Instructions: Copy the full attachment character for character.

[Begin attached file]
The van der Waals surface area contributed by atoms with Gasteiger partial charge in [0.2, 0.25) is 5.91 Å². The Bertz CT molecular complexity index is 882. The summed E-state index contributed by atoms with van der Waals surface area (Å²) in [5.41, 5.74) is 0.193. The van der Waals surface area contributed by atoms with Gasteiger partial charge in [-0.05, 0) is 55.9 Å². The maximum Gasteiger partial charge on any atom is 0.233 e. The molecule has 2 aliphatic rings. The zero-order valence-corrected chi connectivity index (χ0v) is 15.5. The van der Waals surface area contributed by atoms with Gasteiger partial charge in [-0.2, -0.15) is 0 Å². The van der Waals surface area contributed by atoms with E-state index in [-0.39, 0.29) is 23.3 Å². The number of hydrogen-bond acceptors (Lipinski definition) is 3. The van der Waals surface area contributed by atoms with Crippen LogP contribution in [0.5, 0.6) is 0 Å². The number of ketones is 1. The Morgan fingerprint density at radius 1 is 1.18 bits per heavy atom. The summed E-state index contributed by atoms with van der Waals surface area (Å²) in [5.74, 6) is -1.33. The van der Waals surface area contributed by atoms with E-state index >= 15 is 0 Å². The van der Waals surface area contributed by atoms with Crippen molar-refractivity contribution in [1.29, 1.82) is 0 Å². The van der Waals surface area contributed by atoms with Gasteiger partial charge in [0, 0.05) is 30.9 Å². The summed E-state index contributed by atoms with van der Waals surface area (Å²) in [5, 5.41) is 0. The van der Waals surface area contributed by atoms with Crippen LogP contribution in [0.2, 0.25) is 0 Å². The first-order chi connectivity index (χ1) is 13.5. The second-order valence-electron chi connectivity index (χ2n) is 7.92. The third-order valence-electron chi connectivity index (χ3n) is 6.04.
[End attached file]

The van der Waals surface area contributed by atoms with Gasteiger partial charge in [0.2, 0.25) is 5.91 Å². The Bertz CT molecular complexity index is 882. The summed E-state index contributed by atoms with van der Waals surface area (Å²) in [5.41, 5.74) is 0.193. The van der Waals surface area contributed by atoms with Gasteiger partial charge in [-0.05, 0) is 55.9 Å². The maximum Gasteiger partial charge on any atom is 0.233 e. The molecule has 2 aliphatic rings. The zero-order valence-corrected chi connectivity index (χ0v) is 15.5. The van der Waals surface area contributed by atoms with Gasteiger partial charge in [-0.2, -0.15) is 0 Å². The van der Waals surface area contributed by atoms with E-state index in [-0.39, 0.29) is 23.3 Å². The number of hydrogen-bond acceptors (Lipinski definition) is 3. The van der Waals surface area contributed by atoms with Crippen LogP contribution in [0.5, 0.6) is 0 Å². The number of ketones is 1. The Morgan fingerprint density at radius 1 is 1.18 bits per heavy atom. The summed E-state index contributed by atoms with van der Waals surface area (Å²) in [5.74, 6) is -1.33. The van der Waals surface area contributed by atoms with E-state index >= 15 is 0 Å². The van der Waals surface area contributed by atoms with Crippen molar-refractivity contribution in [1.29, 1.82) is 0 Å². The van der Waals surface area contributed by atoms with Gasteiger partial charge in [0, 0.05) is 30.9 Å². The summed E-state index contributed by atoms with van der Waals surface area (Å²) in [5, 5.41) is 0. The van der Waals surface area contributed by atoms with Crippen LogP contribution in [0.2, 0.25) is 0 Å². The first-order chi connectivity index (χ1) is 13.5. The second-order valence-electron chi connectivity index (χ2n) is 7.92. The third-order valence-electron chi connectivity index (χ3n) is 6.04.